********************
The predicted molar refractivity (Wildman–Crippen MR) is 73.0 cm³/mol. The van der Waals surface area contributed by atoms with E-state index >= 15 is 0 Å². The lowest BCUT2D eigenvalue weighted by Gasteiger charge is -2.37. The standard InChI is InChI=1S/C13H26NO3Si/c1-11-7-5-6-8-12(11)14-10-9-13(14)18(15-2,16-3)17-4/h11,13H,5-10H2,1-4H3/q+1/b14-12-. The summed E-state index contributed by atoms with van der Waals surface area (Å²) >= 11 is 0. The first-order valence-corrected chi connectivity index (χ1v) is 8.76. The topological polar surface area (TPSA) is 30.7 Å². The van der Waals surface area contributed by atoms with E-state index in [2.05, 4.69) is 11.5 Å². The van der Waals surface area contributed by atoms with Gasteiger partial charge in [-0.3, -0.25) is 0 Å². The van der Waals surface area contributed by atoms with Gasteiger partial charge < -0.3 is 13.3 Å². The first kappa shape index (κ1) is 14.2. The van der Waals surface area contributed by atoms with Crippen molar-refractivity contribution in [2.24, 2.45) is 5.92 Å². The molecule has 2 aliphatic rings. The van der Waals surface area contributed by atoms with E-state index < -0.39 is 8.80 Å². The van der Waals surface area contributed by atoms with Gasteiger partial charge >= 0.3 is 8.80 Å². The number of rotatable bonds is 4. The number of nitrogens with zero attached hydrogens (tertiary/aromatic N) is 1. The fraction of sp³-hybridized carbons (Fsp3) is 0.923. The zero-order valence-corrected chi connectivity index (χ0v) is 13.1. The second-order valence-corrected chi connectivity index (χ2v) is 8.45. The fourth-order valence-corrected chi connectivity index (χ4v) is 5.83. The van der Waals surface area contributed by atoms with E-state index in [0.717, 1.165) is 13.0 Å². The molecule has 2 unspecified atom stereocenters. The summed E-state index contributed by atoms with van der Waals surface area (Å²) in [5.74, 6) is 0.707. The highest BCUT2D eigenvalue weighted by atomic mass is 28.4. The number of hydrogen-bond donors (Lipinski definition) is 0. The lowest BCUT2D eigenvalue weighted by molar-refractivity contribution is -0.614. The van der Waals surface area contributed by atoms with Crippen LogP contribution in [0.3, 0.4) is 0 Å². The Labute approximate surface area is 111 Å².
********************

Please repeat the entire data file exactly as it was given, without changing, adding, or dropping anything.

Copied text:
The predicted molar refractivity (Wildman–Crippen MR) is 73.0 cm³/mol. The van der Waals surface area contributed by atoms with E-state index >= 15 is 0 Å². The lowest BCUT2D eigenvalue weighted by Gasteiger charge is -2.37. The standard InChI is InChI=1S/C13H26NO3Si/c1-11-7-5-6-8-12(11)14-10-9-13(14)18(15-2,16-3)17-4/h11,13H,5-10H2,1-4H3/q+1/b14-12-. The summed E-state index contributed by atoms with van der Waals surface area (Å²) >= 11 is 0. The first-order valence-corrected chi connectivity index (χ1v) is 8.76. The topological polar surface area (TPSA) is 30.7 Å². The van der Waals surface area contributed by atoms with E-state index in [2.05, 4.69) is 11.5 Å². The van der Waals surface area contributed by atoms with Gasteiger partial charge in [-0.3, -0.25) is 0 Å². The van der Waals surface area contributed by atoms with Gasteiger partial charge < -0.3 is 13.3 Å². The first kappa shape index (κ1) is 14.2. The van der Waals surface area contributed by atoms with Crippen molar-refractivity contribution in [2.24, 2.45) is 5.92 Å². The molecule has 2 aliphatic rings. The van der Waals surface area contributed by atoms with E-state index < -0.39 is 8.80 Å². The van der Waals surface area contributed by atoms with Gasteiger partial charge >= 0.3 is 8.80 Å². The number of rotatable bonds is 4. The number of nitrogens with zero attached hydrogens (tertiary/aromatic N) is 1. The fraction of sp³-hybridized carbons (Fsp3) is 0.923. The zero-order valence-corrected chi connectivity index (χ0v) is 13.1. The second-order valence-corrected chi connectivity index (χ2v) is 8.45. The fourth-order valence-corrected chi connectivity index (χ4v) is 5.83. The van der Waals surface area contributed by atoms with E-state index in [0.717, 1.165) is 13.0 Å². The molecule has 2 unspecified atom stereocenters. The summed E-state index contributed by atoms with van der Waals surface area (Å²) in [5.74, 6) is 0.707. The highest BCUT2D eigenvalue weighted by atomic mass is 28.4. The number of hydrogen-bond donors (Lipinski definition) is 0. The lowest BCUT2D eigenvalue weighted by molar-refractivity contribution is -0.614. The van der Waals surface area contributed by atoms with Crippen LogP contribution in [0.3, 0.4) is 0 Å². The Labute approximate surface area is 111 Å².